July 15, 1998
In Breakthrough, Mexican Official Testifies in Texas Drug Case
Undercover Anti-Drug Operation Strains U.S. Ties With Mexico (June 6) Dangerous Allies: U.S. Helps Mexico's Army Take Big Anti-Drug Role (Dec. 29, 1997) Drug Case in Mexico Tests Pact With U.S. (Nov. 11, 1997)
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By TIM GOLDEN
OUSTON -- After years of blocking U.S. efforts to investigate corruption in their ranks, Mexican law-enforcement officials have allowed the jailed former head of their national police to travel secretly to the United States to testify about drug payoffs at high levels of the Mexican government.
In what U.S. officials described as a ground-breaking collaboration between the two countries, former Police Director Adrian Carrera Fuentes told a federal grand jury in Houston in June that he collected nearly $2 million in drug bribes in 1993 and 1994 and turned the money over to a former colleague, Mario Ruiz Massieu, two officials familiar with the testimony said.
U.S. investigators said Carrera's account could be the evidence they have long sought in what has been a frustrating effort to prosecute Ruiz Massieu, who was arrested in New Jersey three years ago, or extradite him to Mexico to face charges there.
Mexican officials took the case so seriously that they agreed to let Carrera travel to the United States in the midst of an angry dispute over the Clinton administration's failure to alert them to a huge U.S. undercover operation to stop money laundering by Mexican banks.
U.S. officials are hopeful that the testimony of Carrera and other new witnesses may eventually prompt Ruiz Massieu to testify himself about allegations of corruption in the inner circle of former President Carlos Salinas de Gortari. The discovery of more than $130 million that was deposited in Swiss banks by Salinas' elder brother, Raul, has led to corruption investigations in Europe, the United States and Mexico.
But U.S. officials said Mexico's decision to allow Carrera to testify here was probably most important for the precedent it sets.
"This is extremely important to the relationship," one U.S. law-enforcement official said. "When you have as much cross-border crime as we and Mexico have, the ability to share these witnesses is a significant breakthrough for our ability to prosecute."
A lawyer for Ruiz Massieu, Cathy Fleming, said that Carrera's reported testimony contradicted previous sworn statements he had given. She said, "If he tells the truth now, Mario will have no problems."
The two governments have traded court witnesses and confidential informants many times before. But Carrera is the first witness to reach the United States from the upper ranks of the Mexican government after taking advantage of a new law that has modernized that country's justice system by allowing prosecutors to protect cooperative witnesses and plea-bargain with criminals.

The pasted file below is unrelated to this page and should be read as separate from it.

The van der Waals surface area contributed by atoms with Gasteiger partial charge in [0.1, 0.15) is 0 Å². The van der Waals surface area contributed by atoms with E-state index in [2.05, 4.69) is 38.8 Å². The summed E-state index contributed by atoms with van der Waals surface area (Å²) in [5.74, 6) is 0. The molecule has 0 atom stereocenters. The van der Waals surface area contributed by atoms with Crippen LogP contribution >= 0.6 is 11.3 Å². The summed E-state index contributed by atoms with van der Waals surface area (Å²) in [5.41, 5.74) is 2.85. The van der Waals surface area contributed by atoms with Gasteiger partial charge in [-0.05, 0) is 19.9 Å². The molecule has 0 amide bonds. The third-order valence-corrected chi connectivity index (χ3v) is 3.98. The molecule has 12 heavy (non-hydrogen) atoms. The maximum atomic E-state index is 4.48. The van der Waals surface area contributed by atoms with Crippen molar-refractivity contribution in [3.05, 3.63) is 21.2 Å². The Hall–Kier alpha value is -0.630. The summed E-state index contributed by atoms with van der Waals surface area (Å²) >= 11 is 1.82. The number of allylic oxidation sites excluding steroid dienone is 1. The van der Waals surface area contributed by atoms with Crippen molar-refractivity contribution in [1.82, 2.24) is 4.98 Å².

Carrera, 55, held senior posts in Mexico's prison system and police force during most of the six years Salinas was president. He also worked closely with Ruiz Massieu, who served twice as a deputy attorney general and who, during six months in 1994, supervised federal police and anti-drug operations.
After Ruiz Massieu fled Mexico in early 1995 and was arrested at Newark International Airport, Carrera was charged in Mexico City with having helped him to cover up the role of Raul Salinas in ordering a political assassination.
Although the authorities never made a case against Carrera at that time, he was arrested again in late March during a raid by the new Organized Crime Unit of the police force he once led. Confronted with what was by then considerable evidence of his involvement in drug trafficking and other crimes, he opted to become the new squad's most important cooperating witness to date.
Carrera is now serving a a four-year prison sentence as part of his plea bargain. In court proceedings this year in Mexico City, he has confirmed much of what U.S. officials long suspected about him.
While serving as the warden of the Mexico City prison where he is now being held, Carrera told a Mexican court, he met several major drug traffickers as inmates. Shortly after he took over as a commander in the Federal Judicial Police, one inmate, Amado Carrillo Fuentes, had been released and summoned him to a safehouse in a stylish Mexico City neighborhood.
According to a summary of Carrera's testimony reported in the Mexico City newspaper Reforma, "He asked whether he would be given protection to continue in his drug-trafficking activities. Adrian Carrera told the trafficker he would dispatch police agents to guard him and he promised not to persecute him."
Carrera said he met Amado Carrillo again in 1993, and repeated that he would not to bother him in Mexico City. The trafficker handed Carrera an attache case containing more than $300,000 in cash, and, he shouted to one of his lieutenants to buy the police official a new Cadillac -- "the most luxurious one there was."
Carrera was also quoted as saying he earned a commission of $1,500 for every kilogram of cocaine he allowed to move freely to the United States through Mexico. If true, that account would underscore how payoffs to Mexican officials exploded in the early 1990s after traffickers there began to demand a cut of as much as half the cocaine they smuggled for Colombian cartels. Until then, the Colombians had typically paid their Mexican partners between $1,000 and $2,000 for each kilo transported north; thereafter, the Mexicans began to earn as much as $10,000 a kilo by selling their shares of the cocaine directly to U.S. distributors.